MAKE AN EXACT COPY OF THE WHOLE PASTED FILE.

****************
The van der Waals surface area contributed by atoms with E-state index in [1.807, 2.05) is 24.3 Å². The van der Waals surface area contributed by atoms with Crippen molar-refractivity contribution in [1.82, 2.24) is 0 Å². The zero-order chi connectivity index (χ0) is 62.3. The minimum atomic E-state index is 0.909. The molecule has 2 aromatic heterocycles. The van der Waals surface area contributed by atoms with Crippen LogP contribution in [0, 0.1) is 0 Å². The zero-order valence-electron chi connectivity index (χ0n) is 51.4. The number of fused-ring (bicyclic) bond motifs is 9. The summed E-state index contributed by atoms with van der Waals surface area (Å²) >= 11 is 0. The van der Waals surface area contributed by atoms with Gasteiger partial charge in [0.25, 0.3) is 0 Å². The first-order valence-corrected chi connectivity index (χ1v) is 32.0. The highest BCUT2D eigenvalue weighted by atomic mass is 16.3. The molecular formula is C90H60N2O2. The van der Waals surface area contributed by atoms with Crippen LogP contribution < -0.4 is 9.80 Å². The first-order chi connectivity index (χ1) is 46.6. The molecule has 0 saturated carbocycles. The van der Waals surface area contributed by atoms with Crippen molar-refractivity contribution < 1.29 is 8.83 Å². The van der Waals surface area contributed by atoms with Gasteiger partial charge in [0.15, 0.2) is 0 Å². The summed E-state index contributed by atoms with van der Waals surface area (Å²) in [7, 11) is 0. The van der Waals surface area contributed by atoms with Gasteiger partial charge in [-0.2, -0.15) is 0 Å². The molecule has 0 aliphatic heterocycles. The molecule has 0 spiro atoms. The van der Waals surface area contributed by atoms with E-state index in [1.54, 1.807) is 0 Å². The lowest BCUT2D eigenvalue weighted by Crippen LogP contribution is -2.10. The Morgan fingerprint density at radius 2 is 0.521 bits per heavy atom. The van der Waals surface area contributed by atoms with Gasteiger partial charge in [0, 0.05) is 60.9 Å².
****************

The van der Waals surface area contributed by atoms with E-state index in [1.807, 2.05) is 24.3 Å². The van der Waals surface area contributed by atoms with Crippen molar-refractivity contribution in [1.82, 2.24) is 0 Å². The zero-order chi connectivity index (χ0) is 62.3. The minimum atomic E-state index is 0.909. The molecule has 2 aromatic heterocycles. The van der Waals surface area contributed by atoms with Crippen LogP contribution in [0, 0.1) is 0 Å². The zero-order valence-electron chi connectivity index (χ0n) is 51.4. The number of fused-ring (bicyclic) bond motifs is 9. The summed E-state index contributed by atoms with van der Waals surface area (Å²) >= 11 is 0. The van der Waals surface area contributed by atoms with Gasteiger partial charge in [0.25, 0.3) is 0 Å². The first-order valence-corrected chi connectivity index (χ1v) is 32.0. The highest BCUT2D eigenvalue weighted by atomic mass is 16.3. The molecular formula is C90H60N2O2. The van der Waals surface area contributed by atoms with Crippen LogP contribution < -0.4 is 9.80 Å². The first-order chi connectivity index (χ1) is 46.6. The molecule has 0 saturated carbocycles. The van der Waals surface area contributed by atoms with Crippen molar-refractivity contribution < 1.29 is 8.83 Å². The van der Waals surface area contributed by atoms with Gasteiger partial charge in [0.15, 0.2) is 0 Å². The summed E-state index contributed by atoms with van der Waals surface area (Å²) in [7, 11) is 0. The van der Waals surface area contributed by atoms with Gasteiger partial charge in [-0.2, -0.15) is 0 Å². The molecule has 0 aliphatic heterocycles. The molecule has 0 spiro atoms. The van der Waals surface area contributed by atoms with E-state index in [1.54, 1.807) is 0 Å². The lowest BCUT2D eigenvalue weighted by Crippen LogP contribution is -2.10. The Morgan fingerprint density at radius 2 is 0.521 bits per heavy atom. The van der Waals surface area contributed by atoms with Gasteiger partial charge in [0, 0.05) is 60.9 Å².